New ‘Kojak’ feels like a ’70s relic – which it is

  • By Victor Balta / Herald Columnist
  • Wednesday, March 23, 2005 9:00pm
  • LifeGo-See-Do

It seems that smooth, round objects are the only things the new “Kojak” and the original TV cop drama have in common.

Actor Ving Rhames sports the familiar smooth, bald head of the title character.

And he, like the original, has an affinity for lollipops – particularly the red, round variety.

But the new version – which premieres with a two-hour special on cable’s USA Network at 9 p.m. Friday – has one smooth, round feature that the original didn’t.

One of these: 0.

As in, “zero.”

As in, the amount of intrigue it brings, suspense it offers or desire anyone should have to watch it.

This is certainly no affront to Rhames, who wrestles at least some semblance of a pulse out of this show.

Over the past decade, since bursting onto the scene as gang leader Marsellus Wallace in “Pulp Fiction,” Rhames has established himself as just the guy you’d want to see playing the tough, brooding villain, or the mean guy on the good guys’ team.

Since then, he’s won a Golden Globe for portraying boxing promoter Don King in the TV movie, “Don King: Only in America.”

The part of a tough cop with a soft side seemed a perfect fit, and Rhames brings a certain sense of elegance and humanity to the part, but lazy writing ultimately makes the show more style than substance.

The awkward filming and slow-moving plot are also to blame for making us wish this remake had been left well enough alone.

The original “Kojak,” starring Telly Savalas on CBS from 1973 to 1978, was praised in its time for its genuine portrayal of police life in south Manhattan.

But with today’s fast-paced forensics investigation shows, and other new twists, such as the telepathic Patricia Arquette on NBC’s “Medium,” USA’s “Kojak” just feels like a bad imitation of something.

Lt. Theo Kojak is as tough and streetwise as ever.

Rhames’ character dons slick suits, wingtips and a fedora, popping the occasional lollipop in his mouth.

He strides onto the scene in the first episode with jazzy theme music playing in the background as two detectives struggle to interrogate a witness who is simply mocking them.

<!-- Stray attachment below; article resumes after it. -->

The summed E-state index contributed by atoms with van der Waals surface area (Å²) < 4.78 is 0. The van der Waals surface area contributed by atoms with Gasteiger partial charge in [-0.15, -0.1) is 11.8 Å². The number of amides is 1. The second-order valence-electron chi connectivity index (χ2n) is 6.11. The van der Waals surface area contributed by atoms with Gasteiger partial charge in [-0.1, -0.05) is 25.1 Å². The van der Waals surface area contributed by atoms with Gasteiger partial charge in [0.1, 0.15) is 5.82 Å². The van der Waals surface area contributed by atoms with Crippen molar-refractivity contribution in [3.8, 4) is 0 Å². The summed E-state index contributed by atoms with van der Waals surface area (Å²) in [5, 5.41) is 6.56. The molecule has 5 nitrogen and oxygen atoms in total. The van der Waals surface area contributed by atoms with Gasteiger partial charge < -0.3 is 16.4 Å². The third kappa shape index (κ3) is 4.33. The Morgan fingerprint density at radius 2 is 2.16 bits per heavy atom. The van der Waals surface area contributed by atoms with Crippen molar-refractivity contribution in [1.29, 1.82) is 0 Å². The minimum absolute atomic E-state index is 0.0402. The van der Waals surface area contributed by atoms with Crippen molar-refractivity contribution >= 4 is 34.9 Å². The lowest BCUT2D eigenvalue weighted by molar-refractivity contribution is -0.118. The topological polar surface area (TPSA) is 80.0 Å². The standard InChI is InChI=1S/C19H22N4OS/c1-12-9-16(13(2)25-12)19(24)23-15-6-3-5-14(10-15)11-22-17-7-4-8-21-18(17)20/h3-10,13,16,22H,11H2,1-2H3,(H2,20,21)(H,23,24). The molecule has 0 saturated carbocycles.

The fun and games take on a different form, though, when Kojak strides into the room and gets the man to confess what he knows by playing a little Russian roulette.

The star’s tactics set the tone for the way he handles business.

It’s an interesting start, but the intensity fades all too quickly and you’ll spend the next hour and 56 minutes wondering whose idea it was to kick this show off with a bloated two-hour special.

The new Kojak is a fan of jazz. His dad was a piano player who was killed during a botched convenience-store robbery when Theo was a youngster.

And he isn’t afraid to show his sensitive side.

In the premiere, he tries to track down a serial killer who is targeting prostitutes. One victim left behind two children who Kojak becomes personally committed to saving, and toys with taking custody of them because their father is in prison.

At times, the emotion of the case and other frustrations mount to the point where the star sheds some tears.

Nothing against crying, but it doesn’t fit with the image and just feels awkward.

Besides, for as groundbreaking as Savalas’ Kojak was, and for as much further as Det. Andy Sipowicz brought the tough New York cop image on “NYPD Blue,” it seems silly to bring back a retread from the past – especially when it hasn’t improved with time.

Columnist Victor Balta: 425-339-3455 or

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